From this time on things started to become more extreme. Moreover, the ice core record shows marked drying, beginning at around 50-45 thousand years ago – the time humans arrived. This is consistent with evidence for the decline of once vast inland mega-lakes. Other recent studies have suggested that climatic deterioration may have taken place to varying degrees across the planet – beginning as early as 700 thousand years ago.
Still further cracks have emerged in arguments for a human role. Spikes in fire activity deduced from charcoal analyses had been assumed by some to indicate increased burning by humans, laying a basis for the argument that human-driven environmental change drove the megafaunas’ demise. But more recent work shows that increased burning characterised Sahul long before people arrived.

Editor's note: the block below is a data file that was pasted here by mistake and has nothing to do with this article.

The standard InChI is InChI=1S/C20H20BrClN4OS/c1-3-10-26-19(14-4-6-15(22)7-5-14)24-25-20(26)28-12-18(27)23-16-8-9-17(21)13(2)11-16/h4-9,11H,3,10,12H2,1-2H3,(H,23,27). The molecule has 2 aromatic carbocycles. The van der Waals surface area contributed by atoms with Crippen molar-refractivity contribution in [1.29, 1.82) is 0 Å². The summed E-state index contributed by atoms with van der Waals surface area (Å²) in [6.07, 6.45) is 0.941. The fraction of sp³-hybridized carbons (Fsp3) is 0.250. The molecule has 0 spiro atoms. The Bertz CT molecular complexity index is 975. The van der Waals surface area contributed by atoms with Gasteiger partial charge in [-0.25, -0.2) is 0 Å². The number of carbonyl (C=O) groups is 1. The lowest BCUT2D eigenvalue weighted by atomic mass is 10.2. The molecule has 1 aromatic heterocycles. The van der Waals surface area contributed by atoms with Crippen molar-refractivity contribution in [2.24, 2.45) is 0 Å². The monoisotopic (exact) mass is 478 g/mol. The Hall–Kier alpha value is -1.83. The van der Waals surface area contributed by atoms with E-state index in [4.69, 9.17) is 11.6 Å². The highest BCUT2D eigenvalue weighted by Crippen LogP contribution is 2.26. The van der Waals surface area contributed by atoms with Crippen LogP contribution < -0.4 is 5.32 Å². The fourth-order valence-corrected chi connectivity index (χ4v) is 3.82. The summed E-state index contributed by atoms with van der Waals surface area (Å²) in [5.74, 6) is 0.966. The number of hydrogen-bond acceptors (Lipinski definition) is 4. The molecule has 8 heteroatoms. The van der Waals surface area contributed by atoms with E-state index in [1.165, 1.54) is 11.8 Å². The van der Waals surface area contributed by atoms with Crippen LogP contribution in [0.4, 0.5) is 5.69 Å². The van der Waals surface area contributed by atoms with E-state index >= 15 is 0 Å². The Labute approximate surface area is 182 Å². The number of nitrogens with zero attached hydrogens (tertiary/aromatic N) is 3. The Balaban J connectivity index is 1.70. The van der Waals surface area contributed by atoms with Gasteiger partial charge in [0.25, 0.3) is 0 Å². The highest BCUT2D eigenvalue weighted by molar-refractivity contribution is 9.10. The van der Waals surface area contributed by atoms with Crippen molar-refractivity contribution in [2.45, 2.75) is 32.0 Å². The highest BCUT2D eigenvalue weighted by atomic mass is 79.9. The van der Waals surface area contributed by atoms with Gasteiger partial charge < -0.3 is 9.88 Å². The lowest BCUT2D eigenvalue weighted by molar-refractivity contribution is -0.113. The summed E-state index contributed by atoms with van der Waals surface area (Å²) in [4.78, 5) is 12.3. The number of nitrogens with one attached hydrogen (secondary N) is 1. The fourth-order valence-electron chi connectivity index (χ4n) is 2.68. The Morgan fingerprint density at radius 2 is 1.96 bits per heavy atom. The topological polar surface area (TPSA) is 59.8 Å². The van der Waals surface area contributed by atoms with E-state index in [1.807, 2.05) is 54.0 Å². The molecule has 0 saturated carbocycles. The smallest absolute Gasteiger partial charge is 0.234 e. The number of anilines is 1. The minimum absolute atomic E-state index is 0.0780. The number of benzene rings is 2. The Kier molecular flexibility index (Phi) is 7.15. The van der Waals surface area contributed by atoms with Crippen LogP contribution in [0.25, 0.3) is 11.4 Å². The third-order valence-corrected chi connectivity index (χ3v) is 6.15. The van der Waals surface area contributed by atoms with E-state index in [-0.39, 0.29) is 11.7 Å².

The loss of a giant flightless bird from south-central Australia at around 50 thousand years ago had been attributed by some to human activity, but it is now clear that its disappearance clearly coincided with escalating climatic variability.
Many questions remain. Humanity’s role in the demise of now-extinct species that were still present when people arrived cannot be entirely discounted, but this remains to be demonstrated. However, it is increasingly clear that the disappearance of megafauna from Sahul took place over tens if not hundreds of millennia under the influence of an inexorable, albeit erratic, climatic ratchet, and that the first Aboriginals made footfall at a time when conditions were already rapidly deteriorating.
About The Author
Stephen Wroe, Associate Professor, University of New England